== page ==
I run the 2 book groups for them.  And I belong to, we call ourselves “The Freedom Pass Rovers”.  We’re a member-lead group and we take it in turn to sort out a walk and visit somewhere once a month.  I did start doing Italian but I had to stop, but I’ll start again in September.  There are lots of outings.

Organised by U3A?

 Organised by U3A, yes we’re going to one in a couple of weeks’ time to the Botticelli Revisited exhibition at the V & A.  We’ve done things like going round the backstage of the Palladium, the backstage of the Royal Opera House.  Last week we went to the River Police Museum and had a talk.  There are lots of nice things to do.

Did you join up immediately you heard about the U3A?

 Yes it was quite funny, my daughter phoned me.  She’d been walking past the Hall with a friend and saw these ladies of a certain age milling about outside.  She’s very nosy and said “What are you doing ladies?”  And when they told her she said “Oh my mother would love that”.  So she phoned me up and I went along the next week, so I did join right from the beginning and my husband joined as well.

Oh your husband joined as well?

 Yes we both belonged to it.  He just came along to the meetings and we went to a group called Looking at Art.

I’m aware that you have a meeting is it every week or every month?

 Every month, first Tuesday of the month.

And there’s always a talk?

 Yes and we have a speaker.

Have they been good?

 It’s a bit like a curate’s egg, you know good in parts, some of them have been fantastic some of them not so good.  We had one lady who was a stunt performer and she was mad as a bag of frogs.  She was leaping about the stage and I felt belittled by it because she was treating us like 5-year olds.  Very peculiar.  It was almost as if she was used to doing this act to schoolchildren.  We were all sitting there going “Ooh”.  Some of them, one was a man in charge of when the gas runs out, which sounds really really boring, but he was such a good speaker, it was fascinating, totally fascinating.  So it’s swings and roundabouts.

And from the social aspect, you love that?

 Oh yes, I know an awful lot of people there because I belong to the Townswomen’s Guild as well.  We used to meet in the Memorial Hall too.  We used to meet in the little room next to the big back hall.  So I’ve got quite a lot of association with the Hall, but we don’t meet there any more, there used to be a dog class in the main hall, we couldn’t hear ourselves speak, so we had to move above the church.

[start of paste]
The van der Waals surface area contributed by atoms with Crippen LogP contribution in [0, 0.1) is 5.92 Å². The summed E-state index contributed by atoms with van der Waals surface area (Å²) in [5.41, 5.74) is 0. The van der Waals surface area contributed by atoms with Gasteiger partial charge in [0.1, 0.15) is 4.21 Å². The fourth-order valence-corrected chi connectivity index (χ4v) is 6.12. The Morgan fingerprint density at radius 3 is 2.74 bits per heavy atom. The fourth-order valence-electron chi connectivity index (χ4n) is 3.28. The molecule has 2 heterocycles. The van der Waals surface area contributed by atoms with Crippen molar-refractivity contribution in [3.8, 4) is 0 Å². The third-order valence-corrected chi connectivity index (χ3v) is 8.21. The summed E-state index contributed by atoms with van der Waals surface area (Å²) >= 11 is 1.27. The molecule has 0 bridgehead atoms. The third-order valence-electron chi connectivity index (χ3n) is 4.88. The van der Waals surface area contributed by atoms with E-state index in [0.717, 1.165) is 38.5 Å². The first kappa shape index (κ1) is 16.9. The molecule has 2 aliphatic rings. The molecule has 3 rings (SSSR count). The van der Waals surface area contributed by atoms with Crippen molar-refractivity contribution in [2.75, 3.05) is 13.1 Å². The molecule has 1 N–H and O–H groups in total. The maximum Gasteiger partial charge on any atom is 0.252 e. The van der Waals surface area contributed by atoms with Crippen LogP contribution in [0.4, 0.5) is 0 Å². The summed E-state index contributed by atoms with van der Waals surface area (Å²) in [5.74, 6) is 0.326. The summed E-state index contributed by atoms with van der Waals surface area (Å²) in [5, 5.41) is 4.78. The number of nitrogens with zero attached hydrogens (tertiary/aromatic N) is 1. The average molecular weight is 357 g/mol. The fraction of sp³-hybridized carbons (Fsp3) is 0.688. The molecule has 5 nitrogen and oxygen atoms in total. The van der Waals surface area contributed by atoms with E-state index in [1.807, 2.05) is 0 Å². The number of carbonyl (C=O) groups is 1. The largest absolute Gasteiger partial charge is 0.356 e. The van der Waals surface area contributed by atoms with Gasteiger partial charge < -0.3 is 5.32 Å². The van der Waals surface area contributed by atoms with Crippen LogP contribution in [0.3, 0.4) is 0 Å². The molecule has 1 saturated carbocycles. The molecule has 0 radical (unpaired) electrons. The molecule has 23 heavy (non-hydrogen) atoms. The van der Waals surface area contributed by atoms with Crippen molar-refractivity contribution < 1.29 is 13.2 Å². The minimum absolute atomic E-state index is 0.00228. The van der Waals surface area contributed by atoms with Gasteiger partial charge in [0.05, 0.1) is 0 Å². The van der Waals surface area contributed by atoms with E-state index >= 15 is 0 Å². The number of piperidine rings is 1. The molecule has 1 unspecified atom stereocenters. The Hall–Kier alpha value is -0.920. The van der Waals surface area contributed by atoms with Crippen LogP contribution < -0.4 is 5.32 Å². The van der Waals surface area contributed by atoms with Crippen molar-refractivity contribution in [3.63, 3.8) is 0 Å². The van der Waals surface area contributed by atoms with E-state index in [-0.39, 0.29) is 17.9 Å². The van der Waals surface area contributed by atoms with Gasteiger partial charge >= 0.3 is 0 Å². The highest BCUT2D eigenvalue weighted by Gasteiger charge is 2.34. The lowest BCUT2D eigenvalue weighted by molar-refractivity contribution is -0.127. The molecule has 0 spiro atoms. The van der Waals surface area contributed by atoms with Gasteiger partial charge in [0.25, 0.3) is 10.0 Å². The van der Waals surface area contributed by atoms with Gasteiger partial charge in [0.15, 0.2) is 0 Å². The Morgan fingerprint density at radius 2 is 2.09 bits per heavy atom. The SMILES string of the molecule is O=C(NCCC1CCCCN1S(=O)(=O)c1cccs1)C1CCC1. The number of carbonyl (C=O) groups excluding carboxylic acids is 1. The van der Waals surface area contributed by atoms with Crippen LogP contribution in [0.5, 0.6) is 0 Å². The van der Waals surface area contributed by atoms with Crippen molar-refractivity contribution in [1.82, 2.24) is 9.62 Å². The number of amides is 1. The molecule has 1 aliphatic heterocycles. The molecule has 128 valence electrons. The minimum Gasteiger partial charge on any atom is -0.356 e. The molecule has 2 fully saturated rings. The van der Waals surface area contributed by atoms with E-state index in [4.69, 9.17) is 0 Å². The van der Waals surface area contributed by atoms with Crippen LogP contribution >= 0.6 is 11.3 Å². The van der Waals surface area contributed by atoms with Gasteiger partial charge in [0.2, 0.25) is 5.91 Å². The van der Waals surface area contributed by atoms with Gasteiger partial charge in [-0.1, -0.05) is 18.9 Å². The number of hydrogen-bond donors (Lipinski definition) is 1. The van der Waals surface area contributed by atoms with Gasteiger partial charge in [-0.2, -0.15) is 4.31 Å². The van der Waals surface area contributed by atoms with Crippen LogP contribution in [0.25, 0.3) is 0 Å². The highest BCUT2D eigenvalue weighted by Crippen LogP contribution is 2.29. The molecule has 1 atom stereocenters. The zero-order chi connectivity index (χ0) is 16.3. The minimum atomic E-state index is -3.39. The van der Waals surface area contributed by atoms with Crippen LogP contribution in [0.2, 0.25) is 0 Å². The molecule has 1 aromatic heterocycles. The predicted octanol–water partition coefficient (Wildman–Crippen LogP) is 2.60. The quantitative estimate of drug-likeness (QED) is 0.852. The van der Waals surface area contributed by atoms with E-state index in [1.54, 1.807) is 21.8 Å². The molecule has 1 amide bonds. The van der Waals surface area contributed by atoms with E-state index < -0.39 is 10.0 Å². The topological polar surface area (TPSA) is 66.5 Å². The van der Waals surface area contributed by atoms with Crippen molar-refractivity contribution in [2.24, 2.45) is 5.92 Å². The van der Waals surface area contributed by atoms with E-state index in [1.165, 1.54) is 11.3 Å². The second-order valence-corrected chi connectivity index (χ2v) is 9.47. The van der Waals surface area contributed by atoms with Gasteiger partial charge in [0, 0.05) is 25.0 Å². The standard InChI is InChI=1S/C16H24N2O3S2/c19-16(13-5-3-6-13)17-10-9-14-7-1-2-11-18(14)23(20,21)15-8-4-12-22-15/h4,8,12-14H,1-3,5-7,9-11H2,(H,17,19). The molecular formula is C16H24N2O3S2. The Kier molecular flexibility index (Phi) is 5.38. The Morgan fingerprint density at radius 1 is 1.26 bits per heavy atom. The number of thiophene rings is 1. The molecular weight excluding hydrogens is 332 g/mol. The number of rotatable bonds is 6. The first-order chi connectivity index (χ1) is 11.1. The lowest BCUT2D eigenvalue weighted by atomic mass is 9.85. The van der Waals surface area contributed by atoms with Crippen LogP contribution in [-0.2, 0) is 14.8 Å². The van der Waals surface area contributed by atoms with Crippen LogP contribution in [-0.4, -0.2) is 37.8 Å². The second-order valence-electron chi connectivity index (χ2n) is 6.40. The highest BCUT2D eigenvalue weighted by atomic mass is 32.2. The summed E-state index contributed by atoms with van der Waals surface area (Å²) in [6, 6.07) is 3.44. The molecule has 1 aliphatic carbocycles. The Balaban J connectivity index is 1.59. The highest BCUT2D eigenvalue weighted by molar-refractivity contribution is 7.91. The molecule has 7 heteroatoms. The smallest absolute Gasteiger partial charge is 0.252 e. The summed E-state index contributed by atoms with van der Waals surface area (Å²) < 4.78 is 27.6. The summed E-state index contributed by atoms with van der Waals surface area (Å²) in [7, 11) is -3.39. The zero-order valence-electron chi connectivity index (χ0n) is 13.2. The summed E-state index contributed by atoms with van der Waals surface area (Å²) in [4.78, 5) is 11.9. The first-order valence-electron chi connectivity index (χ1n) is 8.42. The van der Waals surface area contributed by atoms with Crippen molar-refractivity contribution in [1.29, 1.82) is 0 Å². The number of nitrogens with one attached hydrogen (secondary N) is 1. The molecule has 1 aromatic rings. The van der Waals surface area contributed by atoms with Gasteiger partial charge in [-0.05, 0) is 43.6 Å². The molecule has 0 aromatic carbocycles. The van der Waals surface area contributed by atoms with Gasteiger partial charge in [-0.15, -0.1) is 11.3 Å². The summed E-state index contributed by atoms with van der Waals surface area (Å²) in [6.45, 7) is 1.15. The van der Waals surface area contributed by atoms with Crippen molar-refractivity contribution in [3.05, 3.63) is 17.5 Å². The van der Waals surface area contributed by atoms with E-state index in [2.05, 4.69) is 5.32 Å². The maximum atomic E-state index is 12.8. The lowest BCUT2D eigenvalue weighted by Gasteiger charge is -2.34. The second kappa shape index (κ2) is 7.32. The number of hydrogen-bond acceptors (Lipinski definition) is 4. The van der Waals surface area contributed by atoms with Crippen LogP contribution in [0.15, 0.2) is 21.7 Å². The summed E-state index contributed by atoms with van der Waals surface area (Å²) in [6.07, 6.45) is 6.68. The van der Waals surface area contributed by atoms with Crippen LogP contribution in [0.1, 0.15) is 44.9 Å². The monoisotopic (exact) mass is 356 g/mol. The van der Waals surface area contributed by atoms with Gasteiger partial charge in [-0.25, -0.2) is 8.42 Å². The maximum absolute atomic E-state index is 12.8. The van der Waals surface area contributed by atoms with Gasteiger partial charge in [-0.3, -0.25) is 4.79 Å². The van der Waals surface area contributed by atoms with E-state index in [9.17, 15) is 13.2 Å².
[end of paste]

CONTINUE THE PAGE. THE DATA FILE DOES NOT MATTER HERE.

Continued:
So in actuality that has happened since you were part of the Townswomen?

 I joined the Townswomen since I’ve joined U3A.  I joined it through somebody at U3A. And I joined the organisation which meets at Bancroft’s School, called NADFAS, the National Association of Decorative and Fine Art Societies, also through somebody at U3A.

So the fact that U3A started at the Memorial Hall has completely opened up your social life.

 Totally, totally.  When my husband and I worked, we worked together, we had our own business.  We were always together throughout the day and night every day so we didn’t have any friends.  Our closest friends moved to the Midlands 20 years ago.  We had lots of acquaintances but no real friends so when he died I was a bit lost.  Obviously, we’d been together all that time and it’s really important, you know U3A is brilliant, really brilliant.

I’ so glad, because I know that U3A are very loyal to the Hall and I know that they love the Hall.

 I think we bought some floorboards!

Oh you bought some floorboards, that’s so lovely, that’s really lovely.

 And another thing, the dancing, John Hutson’s dancing, my granddaughters went to his dance school.  I used to sit there with them because I used to take them to the dance school.

So quite a lot, your involvement with the Hall?

 Of course, I knew Barbara, Barbara Slaney, I knew her really well.

So really you lived here for about 30 years, it sounds as if you’ve been associated with the Hall for a good 20 of those years.

 I’d say 15 years, because my older granddaughter will be 17 this month.

That’s still quite a long time isn’t it?

 Yes and actually it’s quite a centre of our lives in a way because of various things, particularly U3A.

Thank you so much.

 That’s OK.